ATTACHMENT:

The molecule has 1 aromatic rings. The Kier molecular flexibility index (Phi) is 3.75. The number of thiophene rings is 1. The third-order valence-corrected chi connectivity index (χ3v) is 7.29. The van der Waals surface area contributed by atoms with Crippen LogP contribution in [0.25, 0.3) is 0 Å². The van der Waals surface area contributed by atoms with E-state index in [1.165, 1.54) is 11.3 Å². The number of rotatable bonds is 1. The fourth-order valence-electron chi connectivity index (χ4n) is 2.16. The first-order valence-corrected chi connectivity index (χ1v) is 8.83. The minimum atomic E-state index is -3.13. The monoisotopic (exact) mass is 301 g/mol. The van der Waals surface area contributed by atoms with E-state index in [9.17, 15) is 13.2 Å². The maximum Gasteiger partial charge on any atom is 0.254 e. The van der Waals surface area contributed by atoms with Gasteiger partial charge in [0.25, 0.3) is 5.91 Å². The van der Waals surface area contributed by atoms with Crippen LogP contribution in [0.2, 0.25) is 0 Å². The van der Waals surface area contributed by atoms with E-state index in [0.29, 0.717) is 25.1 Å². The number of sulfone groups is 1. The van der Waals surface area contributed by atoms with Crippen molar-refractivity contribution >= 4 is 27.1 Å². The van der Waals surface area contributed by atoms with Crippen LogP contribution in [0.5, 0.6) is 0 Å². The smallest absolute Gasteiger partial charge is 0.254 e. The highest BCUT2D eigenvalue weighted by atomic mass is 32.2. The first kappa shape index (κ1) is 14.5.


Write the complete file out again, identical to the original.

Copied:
The molecule has 1 aromatic rings. The Kier molecular flexibility index (Phi) is 3.75. The number of thiophene rings is 1. The third-order valence-corrected chi connectivity index (χ3v) is 7.29. The van der Waals surface area contributed by atoms with Crippen LogP contribution in [0.25, 0.3) is 0 Å². The van der Waals surface area contributed by atoms with E-state index in [1.165, 1.54) is 11.3 Å². The number of rotatable bonds is 1. The fourth-order valence-electron chi connectivity index (χ4n) is 2.16. The first-order valence-corrected chi connectivity index (χ1v) is 8.83. The minimum atomic E-state index is -3.13. The monoisotopic (exact) mass is 301 g/mol. The van der Waals surface area contributed by atoms with E-state index in [9.17, 15) is 13.2 Å². The maximum Gasteiger partial charge on any atom is 0.254 e. The van der Waals surface area contributed by atoms with Gasteiger partial charge in [0.25, 0.3) is 5.91 Å². The van der Waals surface area contributed by atoms with Crippen LogP contribution in [0.2, 0.25) is 0 Å². The van der Waals surface area contributed by atoms with E-state index in [0.29, 0.717) is 25.1 Å². The number of sulfone groups is 1. The van der Waals surface area contributed by atoms with Crippen molar-refractivity contribution >= 4 is 27.1 Å². The van der Waals surface area contributed by atoms with Crippen LogP contribution in [0.5, 0.6) is 0 Å². The smallest absolute Gasteiger partial charge is 0.254 e. The highest BCUT2D eigenvalue weighted by atomic mass is 32.2. The first kappa shape index (κ1) is 14.5.